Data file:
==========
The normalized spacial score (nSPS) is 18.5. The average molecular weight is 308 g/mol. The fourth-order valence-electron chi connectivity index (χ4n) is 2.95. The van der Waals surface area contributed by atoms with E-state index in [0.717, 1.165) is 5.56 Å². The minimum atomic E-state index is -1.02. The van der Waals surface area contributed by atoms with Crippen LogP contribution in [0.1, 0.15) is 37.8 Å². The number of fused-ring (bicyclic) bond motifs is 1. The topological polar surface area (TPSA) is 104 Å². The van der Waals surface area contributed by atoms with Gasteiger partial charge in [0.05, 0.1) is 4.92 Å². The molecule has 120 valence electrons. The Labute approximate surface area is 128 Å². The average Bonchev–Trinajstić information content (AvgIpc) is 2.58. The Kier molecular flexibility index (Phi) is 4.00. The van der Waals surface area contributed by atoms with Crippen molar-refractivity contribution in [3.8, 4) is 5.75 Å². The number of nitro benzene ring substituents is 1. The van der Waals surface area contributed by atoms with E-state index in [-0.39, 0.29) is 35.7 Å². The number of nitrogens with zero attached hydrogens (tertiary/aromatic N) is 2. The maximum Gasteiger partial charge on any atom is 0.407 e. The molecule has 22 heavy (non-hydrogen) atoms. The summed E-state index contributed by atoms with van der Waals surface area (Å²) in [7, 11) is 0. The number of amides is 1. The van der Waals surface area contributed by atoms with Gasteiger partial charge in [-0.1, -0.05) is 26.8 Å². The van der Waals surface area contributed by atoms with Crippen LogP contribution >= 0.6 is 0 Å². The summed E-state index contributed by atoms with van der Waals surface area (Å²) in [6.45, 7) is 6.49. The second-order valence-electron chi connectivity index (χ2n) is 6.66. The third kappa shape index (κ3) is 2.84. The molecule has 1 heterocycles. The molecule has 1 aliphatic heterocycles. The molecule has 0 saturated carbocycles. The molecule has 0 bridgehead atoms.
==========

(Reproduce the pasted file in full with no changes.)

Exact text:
The normalized spacial score (nSPS) is 18.5. The average molecular weight is 308 g/mol. The fourth-order valence-electron chi connectivity index (χ4n) is 2.95. The van der Waals surface area contributed by atoms with E-state index in [0.717, 1.165) is 5.56 Å². The minimum atomic E-state index is -1.02. The van der Waals surface area contributed by atoms with Crippen LogP contribution in [0.1, 0.15) is 37.8 Å². The number of fused-ring (bicyclic) bond motifs is 1. The topological polar surface area (TPSA) is 104 Å². The van der Waals surface area contributed by atoms with Gasteiger partial charge in [0.05, 0.1) is 4.92 Å². The molecule has 120 valence electrons. The Labute approximate surface area is 128 Å². The average Bonchev–Trinajstić information content (AvgIpc) is 2.58. The Kier molecular flexibility index (Phi) is 4.00. The van der Waals surface area contributed by atoms with Crippen molar-refractivity contribution in [3.8, 4) is 5.75 Å². The number of nitro benzene ring substituents is 1. The van der Waals surface area contributed by atoms with E-state index in [-0.39, 0.29) is 35.7 Å². The number of nitrogens with zero attached hydrogens (tertiary/aromatic N) is 2. The maximum Gasteiger partial charge on any atom is 0.407 e. The molecule has 22 heavy (non-hydrogen) atoms. The summed E-state index contributed by atoms with van der Waals surface area (Å²) in [7, 11) is 0. The number of amides is 1. The van der Waals surface area contributed by atoms with Gasteiger partial charge in [-0.1, -0.05) is 26.8 Å². The van der Waals surface area contributed by atoms with Crippen LogP contribution >= 0.6 is 0 Å². The summed E-state index contributed by atoms with van der Waals surface area (Å²) in [6.45, 7) is 6.49. The second-order valence-electron chi connectivity index (χ2n) is 6.66. The third kappa shape index (κ3) is 2.84. The molecule has 1 heterocycles. The molecule has 1 aliphatic heterocycles. The molecule has 0 saturated carbocycles. The molecule has 0 bridgehead atoms.